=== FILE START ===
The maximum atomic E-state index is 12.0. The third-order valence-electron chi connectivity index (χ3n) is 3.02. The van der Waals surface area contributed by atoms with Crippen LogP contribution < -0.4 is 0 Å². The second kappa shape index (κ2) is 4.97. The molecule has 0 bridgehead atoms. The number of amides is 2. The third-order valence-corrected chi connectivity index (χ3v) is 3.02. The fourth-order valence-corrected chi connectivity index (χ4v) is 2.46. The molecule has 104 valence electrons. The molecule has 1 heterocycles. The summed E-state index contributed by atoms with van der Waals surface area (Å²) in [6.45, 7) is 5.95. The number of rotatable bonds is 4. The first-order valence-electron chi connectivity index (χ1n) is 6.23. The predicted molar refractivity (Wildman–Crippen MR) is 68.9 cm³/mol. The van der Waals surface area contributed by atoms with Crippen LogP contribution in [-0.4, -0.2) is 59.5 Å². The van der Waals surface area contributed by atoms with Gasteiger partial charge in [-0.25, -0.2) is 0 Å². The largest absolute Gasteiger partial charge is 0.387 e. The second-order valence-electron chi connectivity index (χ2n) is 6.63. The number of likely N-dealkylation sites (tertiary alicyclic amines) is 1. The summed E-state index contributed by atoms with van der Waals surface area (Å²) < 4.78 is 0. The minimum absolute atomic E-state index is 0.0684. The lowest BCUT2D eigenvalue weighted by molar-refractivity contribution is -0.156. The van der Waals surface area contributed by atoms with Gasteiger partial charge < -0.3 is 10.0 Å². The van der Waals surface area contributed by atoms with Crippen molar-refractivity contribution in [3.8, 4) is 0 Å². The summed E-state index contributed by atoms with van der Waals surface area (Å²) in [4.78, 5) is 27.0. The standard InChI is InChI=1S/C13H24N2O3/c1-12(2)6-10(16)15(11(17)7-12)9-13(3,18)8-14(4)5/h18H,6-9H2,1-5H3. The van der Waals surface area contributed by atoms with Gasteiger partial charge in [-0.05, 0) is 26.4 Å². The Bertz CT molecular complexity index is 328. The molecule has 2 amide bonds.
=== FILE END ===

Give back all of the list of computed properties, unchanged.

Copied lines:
The maximum atomic E-state index is 12.0. The third-order valence-electron chi connectivity index (χ3n) is 3.02. The van der Waals surface area contributed by atoms with Crippen LogP contribution < -0.4 is 0 Å². The second kappa shape index (κ2) is 4.97. The molecule has 0 bridgehead atoms. The number of amides is 2. The third-order valence-corrected chi connectivity index (χ3v) is 3.02. The fourth-order valence-corrected chi connectivity index (χ4v) is 2.46. The molecule has 104 valence electrons. The molecule has 1 heterocycles. The summed E-state index contributed by atoms with van der Waals surface area (Å²) in [6.45, 7) is 5.95. The number of rotatable bonds is 4. The first-order valence-electron chi connectivity index (χ1n) is 6.23. The predicted molar refractivity (Wildman–Crippen MR) is 68.9 cm³/mol. The van der Waals surface area contributed by atoms with Crippen LogP contribution in [-0.4, -0.2) is 59.5 Å². The van der Waals surface area contributed by atoms with Gasteiger partial charge in [-0.25, -0.2) is 0 Å². The largest absolute Gasteiger partial charge is 0.387 e. The second-order valence-electron chi connectivity index (χ2n) is 6.63. The number of likely N-dealkylation sites (tertiary alicyclic amines) is 1. The summed E-state index contributed by atoms with van der Waals surface area (Å²) < 4.78 is 0. The minimum absolute atomic E-state index is 0.0684. The lowest BCUT2D eigenvalue weighted by molar-refractivity contribution is -0.156. The van der Waals surface area contributed by atoms with Gasteiger partial charge < -0.3 is 10.0 Å². The van der Waals surface area contributed by atoms with Crippen molar-refractivity contribution in [3.8, 4) is 0 Å². The summed E-state index contributed by atoms with van der Waals surface area (Å²) in [4.78, 5) is 27.0. The standard InChI is InChI=1S/C13H24N2O3/c1-12(2)6-10(16)15(11(17)7-12)9-13(3,18)8-14(4)5/h18H,6-9H2,1-5H3. The van der Waals surface area contributed by atoms with Gasteiger partial charge in [-0.05, 0) is 26.4 Å². The Bertz CT molecular complexity index is 328. The molecule has 2 amide bonds.